Jackson's Great Apes Summit shows need for public involvement
Jackson is a long way from the land of the great apes, but this weekend, the world’s leading primatologists gathered there to discuss their future.
Gorillas, chimpanzees and orangutans have all seen dramatic population declines over the last hundred years. Doug Cress works for the Great Apes Survival partnership, or GRASP, one of the sponsors of the summit. He says the declines can be attributed to a single source.
“There is no other animal on earth that… that preys on great apes like human beings. Whether it’s accidental, because you cut down a forest to grow palm oil in Sumatra and you wiped out a bunch of orangutans in doing so, or whether it’s specific, where you’re killing gorillas for the meat to eat, or whether you’re catching chimpanzees in the wild to sell them overseas as exotic species -- it’s all humans.”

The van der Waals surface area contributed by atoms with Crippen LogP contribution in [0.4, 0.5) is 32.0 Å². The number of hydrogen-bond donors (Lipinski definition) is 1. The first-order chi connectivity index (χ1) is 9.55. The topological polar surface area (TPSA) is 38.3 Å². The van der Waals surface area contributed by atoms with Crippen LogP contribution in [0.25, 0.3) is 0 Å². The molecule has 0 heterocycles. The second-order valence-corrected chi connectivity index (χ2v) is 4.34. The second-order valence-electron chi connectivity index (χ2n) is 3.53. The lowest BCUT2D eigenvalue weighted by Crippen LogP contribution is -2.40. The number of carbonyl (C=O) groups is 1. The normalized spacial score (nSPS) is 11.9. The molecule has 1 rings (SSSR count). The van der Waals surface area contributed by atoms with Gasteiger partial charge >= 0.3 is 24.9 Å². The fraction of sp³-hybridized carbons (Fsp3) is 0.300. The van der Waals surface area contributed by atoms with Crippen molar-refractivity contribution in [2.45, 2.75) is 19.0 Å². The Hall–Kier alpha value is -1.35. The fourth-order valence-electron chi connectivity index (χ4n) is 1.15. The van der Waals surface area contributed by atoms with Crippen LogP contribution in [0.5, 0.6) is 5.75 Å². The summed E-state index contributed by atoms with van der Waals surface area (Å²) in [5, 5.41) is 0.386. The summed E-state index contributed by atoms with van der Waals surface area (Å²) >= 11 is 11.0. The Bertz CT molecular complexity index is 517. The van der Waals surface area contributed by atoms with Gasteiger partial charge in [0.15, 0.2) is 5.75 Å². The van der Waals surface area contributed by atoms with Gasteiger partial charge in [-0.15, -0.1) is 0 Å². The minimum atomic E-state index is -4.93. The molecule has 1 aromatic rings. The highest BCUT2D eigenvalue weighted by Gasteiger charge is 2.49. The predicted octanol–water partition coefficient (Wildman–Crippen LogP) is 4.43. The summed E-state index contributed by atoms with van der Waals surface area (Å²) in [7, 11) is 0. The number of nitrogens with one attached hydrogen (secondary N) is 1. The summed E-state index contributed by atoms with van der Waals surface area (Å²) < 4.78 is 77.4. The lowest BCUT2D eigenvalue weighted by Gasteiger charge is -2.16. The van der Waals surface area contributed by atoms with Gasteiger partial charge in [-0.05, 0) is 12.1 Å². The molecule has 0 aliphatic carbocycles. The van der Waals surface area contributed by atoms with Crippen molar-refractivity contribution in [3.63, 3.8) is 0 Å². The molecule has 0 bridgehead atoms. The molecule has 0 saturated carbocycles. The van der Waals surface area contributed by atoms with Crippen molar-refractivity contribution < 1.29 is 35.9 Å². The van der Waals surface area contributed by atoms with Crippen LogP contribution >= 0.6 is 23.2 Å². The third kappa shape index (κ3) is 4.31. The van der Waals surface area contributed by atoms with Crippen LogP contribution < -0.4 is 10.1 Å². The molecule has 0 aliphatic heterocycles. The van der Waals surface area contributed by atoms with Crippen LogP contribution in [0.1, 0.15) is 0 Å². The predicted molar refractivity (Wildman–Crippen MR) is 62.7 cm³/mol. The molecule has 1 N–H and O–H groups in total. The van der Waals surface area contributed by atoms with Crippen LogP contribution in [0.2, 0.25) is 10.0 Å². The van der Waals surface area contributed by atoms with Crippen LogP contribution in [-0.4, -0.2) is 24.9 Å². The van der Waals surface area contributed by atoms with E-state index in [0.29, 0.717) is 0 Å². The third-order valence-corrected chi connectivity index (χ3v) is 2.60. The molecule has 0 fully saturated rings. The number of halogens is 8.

Cress says while Wyoming may be far away from Africa and Asia, consumers across the globe are driving those dynamics -- particularly through consumption of things that destroy tropical forests, like palm oil and hardwood trees.
The goal of the Great Apes Summit was to devise new ways of approaching those issues. Primatologist and conservationist Jane Goodall headlined the event. She said getting people with conflicting interests in the same room is progress in the right direction.
“There’s no point bashing away and trying to get them to comprehend it all intellectually. You have to -- I have to anyway -- go for the heart, and leave people feeling ‘well, yes, I do, I see, I really really want to do it better. And then bring in the brain to say ‘well, yes, we could do this and we could do that.’”
Goodall says even though the odds are daunting, the great apes’ fate isn’t sealed.
In particular, she points to the success of reforestation programs in Gombe National Park in Tanzania, where she did her groundbreaking work on chimpanzee behavior.
The Great Apes Summit is part of the Jackson Hole Wildlife Film Festival, which continues this week.